Looking forward to hearing more about your interesting reconstruction!

                  James McGrath



                  *****************************
                  Dr. James F. McGrath
                  Assistant Professor of Religion
                  Butler University, Indianapolis
                  http://religion.sytes.net
                  *****************************



                  -----Original Message-----
                  From: geomelick@... [mailto:geomelick@...]
                  Sent: Wednesday, May 05, 2004 10:28 AM
                  To: johannine_literature@yahoogroups.com
                  Subject: Re: [John_Lit] John 20:31


                  Bill:

                  According to my reconstruction of the Last Supper, Mark, as the youngest
                  of
                  the disciples, was washing the disciples' feet. When the controversy
                  occurred,
                  Jesus took over the foot washing duties, the greatest becoming as the
                  youngest. He then placed Mark at his side, saying "Whoever receives
                  this child in my
                  name receives me, and whoever receives me receives him who sent me"
                  (Luke
                  9:48). The author or redactor reported this in slightly changed form in
                  John
                  13.20 This is how Mark came to be lying close to the breast of Jesus.

                  George Melick MA
                  Drexel University, Retired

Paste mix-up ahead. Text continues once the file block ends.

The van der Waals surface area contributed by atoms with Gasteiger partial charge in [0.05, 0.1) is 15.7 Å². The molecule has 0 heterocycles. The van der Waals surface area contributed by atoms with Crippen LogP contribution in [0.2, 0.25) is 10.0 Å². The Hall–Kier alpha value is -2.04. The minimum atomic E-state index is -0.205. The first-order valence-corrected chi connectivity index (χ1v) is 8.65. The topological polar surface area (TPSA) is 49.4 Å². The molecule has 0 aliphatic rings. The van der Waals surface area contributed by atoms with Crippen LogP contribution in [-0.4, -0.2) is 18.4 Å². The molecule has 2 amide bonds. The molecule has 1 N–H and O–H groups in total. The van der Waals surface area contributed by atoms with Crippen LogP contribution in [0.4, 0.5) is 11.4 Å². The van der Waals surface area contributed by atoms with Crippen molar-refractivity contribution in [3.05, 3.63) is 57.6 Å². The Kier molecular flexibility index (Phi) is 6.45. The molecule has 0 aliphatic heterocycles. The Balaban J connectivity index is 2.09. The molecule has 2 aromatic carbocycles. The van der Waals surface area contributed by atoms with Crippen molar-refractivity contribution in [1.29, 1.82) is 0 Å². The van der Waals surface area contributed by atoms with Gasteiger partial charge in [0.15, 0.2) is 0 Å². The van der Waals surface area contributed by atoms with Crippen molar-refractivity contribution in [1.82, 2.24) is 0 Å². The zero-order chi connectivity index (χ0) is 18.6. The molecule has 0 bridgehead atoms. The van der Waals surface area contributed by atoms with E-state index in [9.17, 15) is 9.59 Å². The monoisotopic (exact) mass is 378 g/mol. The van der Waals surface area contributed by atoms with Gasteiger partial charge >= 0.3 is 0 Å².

[Non-text portions of this message have been removed]



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                • geomelick@AOL.com
                  James: My hypothesis is based on two suggestions about Mark. The first is that he was the BD and the second is that he was the son of Simon Peter. The latter
                  Message 8 of 22 , May 6, 2004
                    James:

                    My hypothesis is based on two suggestions about Mark. The first is that he
                    was the BD and the second is that he was the son of Simon Peter. The latter
                    suggestion has a long history. In commenting on 1 Peter 5:13 Henry Alford wrote
                    that Mark was "perhaps the actual son of St. Peter, bearing this name." For
                    this view he cited Oecumenius and Bengel. According to Swete, ho huios mou in
                    this verse does not involve spiritual relationship of the kind expressed by
                    teknon in Paul's letters. In commenting on this verse William Barclay wrote
                    that "Mark might quite well be literally Peter's son." In the Encyclopedia
                    Americana F. C. Grant wrote that the reference "would be more natural if the
                    relationship was physical as well as spiritual." What surprises me is that no one
                    else to my knowledge has tried connecting these two suggestions.

                    As a young boy, Mark would have stayed close to his father when away from
                    Capernaum and thus would have been present at the meal although not initially at
                    the table. According to Richardson, "It would be the duty of the youngest
                    member of the group of disciples attached to a rabbi to perform such acts of
                    menial service as foot-washing."

                    My most recent SBL paper is posted on my website www.beloveddisciple.net, and
                    an earlier paper presented at a national SBL meeting is on
                    www.fourthgospel.com. Go to unpublished papers and click on "M".

                    George Melick, MA
                    Drexel University (Retired)


                    [Non-text portions of this message have been removed]